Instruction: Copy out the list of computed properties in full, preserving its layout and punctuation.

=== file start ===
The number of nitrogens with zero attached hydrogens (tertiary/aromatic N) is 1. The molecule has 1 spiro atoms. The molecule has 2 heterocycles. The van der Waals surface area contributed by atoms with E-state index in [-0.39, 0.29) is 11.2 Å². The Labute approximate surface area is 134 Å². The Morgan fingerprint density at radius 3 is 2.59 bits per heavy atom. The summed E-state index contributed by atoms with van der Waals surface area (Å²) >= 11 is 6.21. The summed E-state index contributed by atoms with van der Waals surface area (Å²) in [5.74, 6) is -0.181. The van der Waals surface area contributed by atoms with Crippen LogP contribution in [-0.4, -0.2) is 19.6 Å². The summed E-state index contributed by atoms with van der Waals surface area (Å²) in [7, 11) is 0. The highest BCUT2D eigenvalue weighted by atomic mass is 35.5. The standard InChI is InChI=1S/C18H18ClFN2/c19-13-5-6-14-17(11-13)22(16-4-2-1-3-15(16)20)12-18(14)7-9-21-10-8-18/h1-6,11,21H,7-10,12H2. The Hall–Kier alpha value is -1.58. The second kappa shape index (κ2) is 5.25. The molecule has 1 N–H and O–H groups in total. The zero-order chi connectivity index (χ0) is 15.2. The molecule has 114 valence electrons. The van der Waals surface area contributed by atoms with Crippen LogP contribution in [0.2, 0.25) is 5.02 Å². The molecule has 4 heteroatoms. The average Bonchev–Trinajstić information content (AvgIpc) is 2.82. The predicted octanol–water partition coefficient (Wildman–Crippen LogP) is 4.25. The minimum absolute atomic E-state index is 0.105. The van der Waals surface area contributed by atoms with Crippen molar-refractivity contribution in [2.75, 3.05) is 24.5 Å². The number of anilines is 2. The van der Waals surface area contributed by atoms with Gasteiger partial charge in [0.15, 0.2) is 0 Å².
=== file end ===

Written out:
The number of nitrogens with zero attached hydrogens (tertiary/aromatic N) is 1. The molecule has 1 spiro atoms. The molecule has 2 heterocycles. The van der Waals surface area contributed by atoms with E-state index in [-0.39, 0.29) is 11.2 Å². The Labute approximate surface area is 134 Å². The Morgan fingerprint density at radius 3 is 2.59 bits per heavy atom. The summed E-state index contributed by atoms with van der Waals surface area (Å²) >= 11 is 6.21. The summed E-state index contributed by atoms with van der Waals surface area (Å²) in [5.74, 6) is -0.181. The van der Waals surface area contributed by atoms with Crippen LogP contribution in [-0.4, -0.2) is 19.6 Å². The summed E-state index contributed by atoms with van der Waals surface area (Å²) in [7, 11) is 0. The highest BCUT2D eigenvalue weighted by atomic mass is 35.5. The standard InChI is InChI=1S/C18H18ClFN2/c19-13-5-6-14-17(11-13)22(16-4-2-1-3-15(16)20)12-18(14)7-9-21-10-8-18/h1-6,11,21H,7-10,12H2. The Hall–Kier alpha value is -1.58. The second kappa shape index (κ2) is 5.25. The molecule has 1 N–H and O–H groups in total. The zero-order chi connectivity index (χ0) is 15.2. The molecule has 114 valence electrons. The van der Waals surface area contributed by atoms with Crippen LogP contribution in [0.2, 0.25) is 5.02 Å². The molecule has 4 heteroatoms. The average Bonchev–Trinajstić information content (AvgIpc) is 2.82. The predicted octanol–water partition coefficient (Wildman–Crippen LogP) is 4.25. The minimum absolute atomic E-state index is 0.105. The van der Waals surface area contributed by atoms with Crippen molar-refractivity contribution in [2.75, 3.05) is 24.5 Å². The number of anilines is 2. The van der Waals surface area contributed by atoms with Gasteiger partial charge in [0.15, 0.2) is 0 Å².